Colnaghi Foundation Journal 01 - Page 13



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MATTIA PRETI / The Return of the Prodigal Son
MATTIA PRETI / The Return of the Prodigal Son
Fig. 2 / Mattia Preti, The
Return of the Prodigal Son,
oil on canvas, 150 x 122 cm,
acquired from Colnaghi in
2016 by a Private Collector.
Fig. 3 / Mattia Preti, The
Return of the Prodigal Son,
oil on canvas, 122 x 171 cm,
Private Collection.
expressive compassion of the old father’s tired face. His
outstretched arms offer shelter, underlining the strong
moral theme of the story which the artist had obviously
considered very profoundly.
Preti depicted ten versions of this theme, spanning his
career and dating from the early 1630s to the 1670s.
They all show the moment of the iconic embrace, but
vary in size and format from those reduced to the two
protagonists, to more elaborate narratives containing
wider scenes with ten life-size figures. The larger scenes
include other figures from the parable, namely the older
son, the father’s servants, and other members of his
household. Although there is one recorded instance of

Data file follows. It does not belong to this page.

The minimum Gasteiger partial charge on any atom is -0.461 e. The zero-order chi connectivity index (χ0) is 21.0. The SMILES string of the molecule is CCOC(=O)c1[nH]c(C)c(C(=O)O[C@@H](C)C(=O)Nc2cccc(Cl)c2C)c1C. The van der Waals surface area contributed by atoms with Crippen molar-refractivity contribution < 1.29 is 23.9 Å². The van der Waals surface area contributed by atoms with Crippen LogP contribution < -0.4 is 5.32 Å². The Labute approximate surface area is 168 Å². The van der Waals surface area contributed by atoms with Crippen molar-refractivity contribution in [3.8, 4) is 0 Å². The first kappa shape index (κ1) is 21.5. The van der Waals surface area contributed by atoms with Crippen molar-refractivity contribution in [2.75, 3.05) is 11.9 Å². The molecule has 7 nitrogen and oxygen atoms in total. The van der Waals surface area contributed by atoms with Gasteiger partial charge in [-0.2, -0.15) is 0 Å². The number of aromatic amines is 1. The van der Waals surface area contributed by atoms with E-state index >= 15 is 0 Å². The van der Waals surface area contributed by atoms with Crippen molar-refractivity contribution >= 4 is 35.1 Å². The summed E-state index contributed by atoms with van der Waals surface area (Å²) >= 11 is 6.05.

Preti painting another scene from the story, an untraced
Prodigal Son Feasting,3 he, unlike Guercino, does not seem
to represent different moments from the tale, and all his
surviving works focus on the moment of reconciliation.
The earlier of the two versions of The Return of the
Prodigal Son considered here (see fig. 1) (124 x 104 cm,
13
Private Foundation), first appeared on the art market in
2015. Of remarkable technical quality, it probably dates
from the period between the late 1640s and the mid1650s, when the artist had consolidated his position
as one of the foremost painters in Rome, or when he
had just moved to Naples. In his virile forms and al
naturale renditions, Preti concentrates on the embrace
between father and son, presenting the scene within a
strong chiaroscuro setting and using a restricted palette,
both of which reveal his Caravaggist background. The
confidence of brushwork, monumentality of forms,
movement, and physical structure of the figures point
towards Preti’s mature style and lend further support to
the date suggested above.
The pose of the father and son are taken from the
earliest known representation of the subject that Preti
painted (fig. 3) (122 x 171 cm, Private Collection),
which is in turn clearly indebted to earlier prototypes,
such as Maerten van Heemskerck’s woodcut print
of the subject (ca. 1548) (fig. 4). The latter had also

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